Alcohol and Drug Abuse in Men who Sustain Intimate Partner Violence

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Extensive work has documented an association between sustaining intimate partner violence (IPV) and alcohol/drug abuse among women, yet little research has documented the same association in men, even though men comprise 25-50% of all IPV victims in a given year. This study investigates the associations among sustaining IPV and alcohol/drug abuse among both a clinical and community sample of men. The clinical sample is comprised of 302 men who sustained intimate terrorism–a form of IPV that is characterized by much violence and controlling behavior–from their female partners and sought help. The community sample is composed of 520 men, 16% of whom sustained common couple violence, a lower level of more minor reciprocal IPV. Analyses showed that among both groups of men who sustained IPV, the prevalence and frequency of alcohol/drug abuse was significantly higher than in men who did not sustain IPV. However, a dose–response relationship between sustaining IPV and alcohol/drug abuse was found only among men in the community sample. Path modeling showed that, for the community sample, the best fitting models were ones that showed that the alcohol/drug abuse predicted IPV victimization, an association that was fully mediated by their use of IPV.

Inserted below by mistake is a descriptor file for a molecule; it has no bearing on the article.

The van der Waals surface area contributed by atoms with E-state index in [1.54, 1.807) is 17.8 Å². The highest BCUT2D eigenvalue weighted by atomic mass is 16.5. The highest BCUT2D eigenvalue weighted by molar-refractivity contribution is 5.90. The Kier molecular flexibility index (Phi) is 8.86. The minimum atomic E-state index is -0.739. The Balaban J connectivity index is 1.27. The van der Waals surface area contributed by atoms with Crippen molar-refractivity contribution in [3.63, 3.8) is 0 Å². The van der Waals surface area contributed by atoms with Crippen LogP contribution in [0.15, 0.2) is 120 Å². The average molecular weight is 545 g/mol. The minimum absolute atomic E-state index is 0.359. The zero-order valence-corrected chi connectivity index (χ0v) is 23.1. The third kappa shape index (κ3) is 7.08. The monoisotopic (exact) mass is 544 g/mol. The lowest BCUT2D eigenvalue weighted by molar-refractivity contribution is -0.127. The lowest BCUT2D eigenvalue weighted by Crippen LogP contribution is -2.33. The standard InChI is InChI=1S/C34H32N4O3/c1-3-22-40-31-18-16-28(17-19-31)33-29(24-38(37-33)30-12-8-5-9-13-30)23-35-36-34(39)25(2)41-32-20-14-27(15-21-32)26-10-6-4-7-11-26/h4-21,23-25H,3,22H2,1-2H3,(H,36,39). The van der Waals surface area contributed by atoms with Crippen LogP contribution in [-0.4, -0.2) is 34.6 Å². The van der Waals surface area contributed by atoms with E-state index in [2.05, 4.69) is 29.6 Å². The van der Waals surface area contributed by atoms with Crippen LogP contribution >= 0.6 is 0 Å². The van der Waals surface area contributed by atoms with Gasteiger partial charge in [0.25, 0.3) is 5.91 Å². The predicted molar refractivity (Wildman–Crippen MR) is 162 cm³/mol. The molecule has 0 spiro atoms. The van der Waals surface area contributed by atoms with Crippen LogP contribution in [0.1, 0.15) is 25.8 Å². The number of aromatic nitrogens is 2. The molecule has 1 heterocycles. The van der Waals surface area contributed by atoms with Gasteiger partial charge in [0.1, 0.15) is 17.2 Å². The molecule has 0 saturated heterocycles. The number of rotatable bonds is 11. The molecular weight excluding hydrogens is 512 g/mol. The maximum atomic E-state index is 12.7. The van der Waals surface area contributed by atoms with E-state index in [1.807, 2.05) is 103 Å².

Original Citation

Hines, D.A., Douglas, E.M. (2012). Alcohol and Drug Abuse in Men who Sustain Intimate Partner Violence. Aggressive Behavior, 38(1), 31-46. https://doi.org/10.1002/ab.20418